Dr. Mark Totten works with groups across Canada on evidence-based practices in the areas of gangs, sexual exploitation and trafficking, crime prevention, mental health, child maltreatment and family violence, bullying and harassment, and corrections and policing. Along with his partner Sharon Dunn, he is President of Mark Totten & Associates Inc., a consulting company with the mission of “doing social justice science that makes a real difference in the lives of complex need people and their communities”. He is currently collaborating with groups in Ontario and Western Canada in the development and evaluation of multi-year gang prevention, intervention and suppression strategies. He is also involved in long-term projects with First Nations groups in remote northern communities focused on counseling and ending cycles of violence. Mark is past Director of Research at the Youth Services Bureau of Ottawa (1987-2007) and has worked with high-risk children, youth, adults and families for over thirty years. His career started in 1980 coordinating recreation programs in Ottawa social housing communities, continuing on with work in Kingston Penitentiary and the child welfare and youth justice fields. He has a Master of Social Work and a Ph.D. in Sociology. He is a certified social worker and has authored over 60 books, academic articles and government reports, including Guys, Gangs and Girlfriend Abuse (2000), When Children Kill: A Social- Psychological Study on Youth Homicide (2002), Promising Practices for Addressing Youth Involvement in Gangs (2008), and Nasty, Brutish and Short: The Lives of Gang Members in Canada (2012). His new book, Gang Life: Ten of the Toughest Tell Their Stories, will be published in March 2014. He is a frequent media commentator and keynote speaker at provincial and national conferences.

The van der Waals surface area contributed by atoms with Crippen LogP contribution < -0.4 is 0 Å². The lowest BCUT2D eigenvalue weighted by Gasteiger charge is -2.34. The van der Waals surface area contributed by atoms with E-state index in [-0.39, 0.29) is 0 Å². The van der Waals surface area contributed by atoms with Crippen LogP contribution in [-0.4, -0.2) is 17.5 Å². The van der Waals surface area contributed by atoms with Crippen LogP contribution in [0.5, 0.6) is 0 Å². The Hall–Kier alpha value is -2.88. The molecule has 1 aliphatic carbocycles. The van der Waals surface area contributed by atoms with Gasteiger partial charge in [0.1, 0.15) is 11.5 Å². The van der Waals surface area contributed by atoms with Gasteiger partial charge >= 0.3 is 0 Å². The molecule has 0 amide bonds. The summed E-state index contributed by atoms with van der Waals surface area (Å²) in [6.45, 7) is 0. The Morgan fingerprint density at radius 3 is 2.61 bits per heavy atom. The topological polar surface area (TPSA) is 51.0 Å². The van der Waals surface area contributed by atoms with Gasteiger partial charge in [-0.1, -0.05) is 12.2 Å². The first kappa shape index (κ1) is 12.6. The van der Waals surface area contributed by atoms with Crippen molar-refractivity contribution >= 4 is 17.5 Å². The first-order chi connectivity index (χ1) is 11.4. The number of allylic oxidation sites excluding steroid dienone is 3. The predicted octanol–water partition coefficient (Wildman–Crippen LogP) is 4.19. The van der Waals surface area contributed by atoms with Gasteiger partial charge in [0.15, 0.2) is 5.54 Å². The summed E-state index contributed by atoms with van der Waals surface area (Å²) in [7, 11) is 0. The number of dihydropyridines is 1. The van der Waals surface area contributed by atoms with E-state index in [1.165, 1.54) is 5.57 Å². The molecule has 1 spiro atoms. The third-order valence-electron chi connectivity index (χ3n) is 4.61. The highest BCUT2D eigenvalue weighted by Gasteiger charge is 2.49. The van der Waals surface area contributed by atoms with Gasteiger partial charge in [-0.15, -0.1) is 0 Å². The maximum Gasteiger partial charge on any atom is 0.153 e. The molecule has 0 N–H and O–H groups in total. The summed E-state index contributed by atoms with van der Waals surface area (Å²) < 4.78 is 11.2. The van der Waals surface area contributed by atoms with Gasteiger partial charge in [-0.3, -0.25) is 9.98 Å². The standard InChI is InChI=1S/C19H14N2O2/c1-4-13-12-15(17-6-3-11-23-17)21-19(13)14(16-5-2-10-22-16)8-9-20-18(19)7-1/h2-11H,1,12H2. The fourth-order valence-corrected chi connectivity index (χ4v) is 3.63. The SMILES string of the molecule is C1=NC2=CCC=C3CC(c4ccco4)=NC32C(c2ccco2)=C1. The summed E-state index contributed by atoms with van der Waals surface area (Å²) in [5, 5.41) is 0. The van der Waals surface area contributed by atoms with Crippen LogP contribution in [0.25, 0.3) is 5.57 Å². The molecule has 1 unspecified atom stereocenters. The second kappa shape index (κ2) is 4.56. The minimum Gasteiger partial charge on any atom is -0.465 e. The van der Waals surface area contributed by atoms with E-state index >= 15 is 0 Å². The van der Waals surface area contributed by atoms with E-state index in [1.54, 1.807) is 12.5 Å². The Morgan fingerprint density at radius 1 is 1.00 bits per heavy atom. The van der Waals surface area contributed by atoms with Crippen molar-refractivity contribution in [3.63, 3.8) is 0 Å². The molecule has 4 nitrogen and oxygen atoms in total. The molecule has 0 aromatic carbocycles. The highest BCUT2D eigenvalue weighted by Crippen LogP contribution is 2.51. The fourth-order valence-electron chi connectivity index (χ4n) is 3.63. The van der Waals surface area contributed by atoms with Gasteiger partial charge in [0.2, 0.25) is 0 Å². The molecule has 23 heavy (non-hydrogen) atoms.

Mark has also recently taken on the job of Professor in the Bachelor of Applied Arts Criminal Justice Program at Humber Institute of Technology and Advanced Learning in Toronto. He teaches criminal justice courses in the areas of gender, restorative justice, and Aboriginal Peoples. Please take note of Mark’s new contact information: